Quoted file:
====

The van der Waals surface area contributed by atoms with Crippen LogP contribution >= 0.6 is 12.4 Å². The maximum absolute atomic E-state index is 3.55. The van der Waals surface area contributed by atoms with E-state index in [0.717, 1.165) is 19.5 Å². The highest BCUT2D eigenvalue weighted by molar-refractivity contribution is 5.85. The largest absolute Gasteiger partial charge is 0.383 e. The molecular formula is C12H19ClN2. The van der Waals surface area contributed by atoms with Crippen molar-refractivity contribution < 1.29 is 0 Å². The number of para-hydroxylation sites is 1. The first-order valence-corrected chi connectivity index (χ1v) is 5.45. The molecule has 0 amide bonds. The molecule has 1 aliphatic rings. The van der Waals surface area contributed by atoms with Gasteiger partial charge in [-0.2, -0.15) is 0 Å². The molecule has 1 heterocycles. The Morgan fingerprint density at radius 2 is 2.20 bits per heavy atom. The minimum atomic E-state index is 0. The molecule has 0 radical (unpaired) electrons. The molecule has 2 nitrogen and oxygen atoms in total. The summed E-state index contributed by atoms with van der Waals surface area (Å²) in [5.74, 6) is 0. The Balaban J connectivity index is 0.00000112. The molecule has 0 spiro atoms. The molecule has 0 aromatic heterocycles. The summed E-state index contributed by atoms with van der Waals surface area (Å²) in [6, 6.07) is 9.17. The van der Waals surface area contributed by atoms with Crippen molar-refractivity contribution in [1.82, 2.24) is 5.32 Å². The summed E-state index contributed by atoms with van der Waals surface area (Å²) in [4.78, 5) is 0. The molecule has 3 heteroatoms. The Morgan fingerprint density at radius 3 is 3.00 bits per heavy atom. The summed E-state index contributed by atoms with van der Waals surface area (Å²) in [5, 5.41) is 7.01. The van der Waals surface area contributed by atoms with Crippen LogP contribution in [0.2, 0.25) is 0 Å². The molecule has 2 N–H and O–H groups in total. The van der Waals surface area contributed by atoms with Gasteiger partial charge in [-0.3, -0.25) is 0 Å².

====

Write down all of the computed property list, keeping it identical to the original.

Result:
The van der Waals surface area contributed by atoms with Crippen LogP contribution >= 0.6 is 12.4 Å². The maximum absolute atomic E-state index is 3.55. The van der Waals surface area contributed by atoms with E-state index in [0.717, 1.165) is 19.5 Å². The highest BCUT2D eigenvalue weighted by molar-refractivity contribution is 5.85. The largest absolute Gasteiger partial charge is 0.383 e. The molecular formula is C12H19ClN2. The van der Waals surface area contributed by atoms with Crippen molar-refractivity contribution < 1.29 is 0 Å². The number of para-hydroxylation sites is 1. The first-order valence-corrected chi connectivity index (χ1v) is 5.45. The molecule has 0 amide bonds. The molecule has 1 aliphatic rings. The van der Waals surface area contributed by atoms with Gasteiger partial charge in [-0.2, -0.15) is 0 Å². The molecule has 1 heterocycles. The Morgan fingerprint density at radius 2 is 2.20 bits per heavy atom. The minimum atomic E-state index is 0. The molecule has 0 radical (unpaired) electrons. The molecule has 2 nitrogen and oxygen atoms in total. The summed E-state index contributed by atoms with van der Waals surface area (Å²) in [5.74, 6) is 0. The Balaban J connectivity index is 0.00000112. The molecule has 0 spiro atoms. The molecule has 0 aromatic heterocycles. The summed E-state index contributed by atoms with van der Waals surface area (Å²) in [6, 6.07) is 9.17. The van der Waals surface area contributed by atoms with Crippen molar-refractivity contribution in [1.82, 2.24) is 5.32 Å². The summed E-state index contributed by atoms with van der Waals surface area (Å²) in [4.78, 5) is 0. The molecule has 3 heteroatoms. The Morgan fingerprint density at radius 3 is 3.00 bits per heavy atom. The summed E-state index contributed by atoms with van der Waals surface area (Å²) in [5, 5.41) is 7.01. The van der Waals surface area contributed by atoms with Crippen LogP contribution in [0.2, 0.25) is 0 Å². The molecule has 2 N–H and O–H groups in total. The van der Waals surface area contributed by atoms with Gasteiger partial charge in [-0.3, -0.25) is 0 Å².